COLORADO SPRINGS, Colo. (BP) – Emerson Collins has seen firsthand the power of Scripture to dispel darkness among youth and teens trying to navigate life in a world that considers truth subjective.
The 20-something Focus on the Family (FOTF) project manager is tasked with promoting FOTF’s national Bring Your Bible to School Day Oct. 6.
“I, having just graduated from college, saw in my high school and my college just so much darkness,” Collins told Baptist Press, “and I’ve lived through it. I’ve walked friends through it.
“There’s a very real presence of darkness in our schools and our campuses, with the difficulty and rigor of our courses. But also just spiritually, truth is being challenged right now in our culture. And so it is more important that students have Jesus Christ and have the Words of Life.
“Without that hope,” he said, “without that light in our lives, it is so easy to become saddened or despair.”
FOTF’s Bring Your Bible to School Day has grown from 8,000 participants in its 2014 inaugural year to more than 590,000 participants enrolled in 50,000 schools in 2021, FOTF said at BringYourBible.com. Collins is tracking even greater participation for this year’s event that encourages students of public, private and home schools to take their Bibles to school and thereby spur interest in the Word.
“We’re on track this year to blow that number out of the water,” Collins said. “We have already surpassed last year’s registrations and sign ups, and so we are expecting well over 600,000 households to participate this year. And I’m hoping personally over 75,000 schools to participate.” Schools are counted after the event.
Tony Evans, founding senior pastor of Oak Cliff Bible College in Dallas and founding president of the Urban Alternative; Ray Comfort, founding president of Living Waters evangelistic ministry; Bible teacher Lysa TerKeurst and musical artists Tauren Wells and John Cooper are among well-known promoters.
Psalm 119:105 is this year’s Scripture, encouraging students to “shine God’s light.” Legal guidance, educational and promotional resources for the event are available at BringYourBible.com, with guidance tailored for students, parents and churches.
Collins, enrolled in a pastoral residency program at Calvary Church in Monument, Colo., saw the power of the Word to transform lives when he led a Navigators Bible student while attending Colorado School of Mines.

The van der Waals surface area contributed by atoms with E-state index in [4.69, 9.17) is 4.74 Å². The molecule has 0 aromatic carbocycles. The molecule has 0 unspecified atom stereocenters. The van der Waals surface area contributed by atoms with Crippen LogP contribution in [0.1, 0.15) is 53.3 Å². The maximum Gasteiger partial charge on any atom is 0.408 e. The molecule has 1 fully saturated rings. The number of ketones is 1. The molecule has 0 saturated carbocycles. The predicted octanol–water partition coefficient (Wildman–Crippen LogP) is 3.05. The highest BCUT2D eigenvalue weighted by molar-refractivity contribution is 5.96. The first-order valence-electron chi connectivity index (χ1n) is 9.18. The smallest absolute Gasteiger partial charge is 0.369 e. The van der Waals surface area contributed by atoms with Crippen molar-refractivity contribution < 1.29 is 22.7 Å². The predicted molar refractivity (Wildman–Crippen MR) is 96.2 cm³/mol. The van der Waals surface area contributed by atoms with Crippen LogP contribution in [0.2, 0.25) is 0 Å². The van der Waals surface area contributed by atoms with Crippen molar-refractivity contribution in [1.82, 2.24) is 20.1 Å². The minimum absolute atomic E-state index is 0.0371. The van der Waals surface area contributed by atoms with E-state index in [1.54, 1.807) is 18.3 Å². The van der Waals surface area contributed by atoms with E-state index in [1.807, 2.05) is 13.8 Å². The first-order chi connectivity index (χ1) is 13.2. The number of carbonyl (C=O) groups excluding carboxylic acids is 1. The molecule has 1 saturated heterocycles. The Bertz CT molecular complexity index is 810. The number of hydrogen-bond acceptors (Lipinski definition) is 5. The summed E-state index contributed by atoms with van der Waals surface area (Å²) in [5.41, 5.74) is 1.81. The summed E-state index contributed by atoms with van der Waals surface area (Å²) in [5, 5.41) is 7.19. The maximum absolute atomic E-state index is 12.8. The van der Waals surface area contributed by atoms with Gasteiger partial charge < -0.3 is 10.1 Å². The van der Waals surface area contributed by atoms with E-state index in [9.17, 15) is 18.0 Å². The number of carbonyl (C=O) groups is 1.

“I started a movement among my friends and peers through The Navigators called ‘The Open Carry Your Bible,’ and we started carrying our Bibles everywhere we went, openly,” he said. “And sure enough, people started asking us questions. ‘Hey, what’s that book you’ve got there. That’s a really fancy journal.’ And we had the opportunity to share that it’s actually our Bible and invite them to Bible study, or just talk a little bit about why we carry those books around.
“So without knowing it, I had already fostered the heart of Bring Your Bible to School Day in my own life,” he said. “It was a personal program that I began with my disciples in my Bible study. The response was boldness, first in the hearts of my direct group, but also later on in the ministry, where we saw an incredible revival at the School of Mines, a huge growth in the Christian ministry on campus, as well as just a public boldness to read our Bibles in the public study spaces.”
It’s well within the law to openly carry Bibles at school and to discuss and distribute them outside of class time, FOTF said on the event’s webpage.
Students are encouraged to register online at BringYourBible.com and to track participation on Facebook and Instagram. The additional Live It Challenge provides daily resources and encouragement to engage in and apply Scripture in personal lives.
Five winners will be selected for $500 Live Your Faith packages including Bibles and Bible related books, devotionals, apologetics resources, and Adventure in Odyssey resources, FOTF said, with prize entry guidelines here.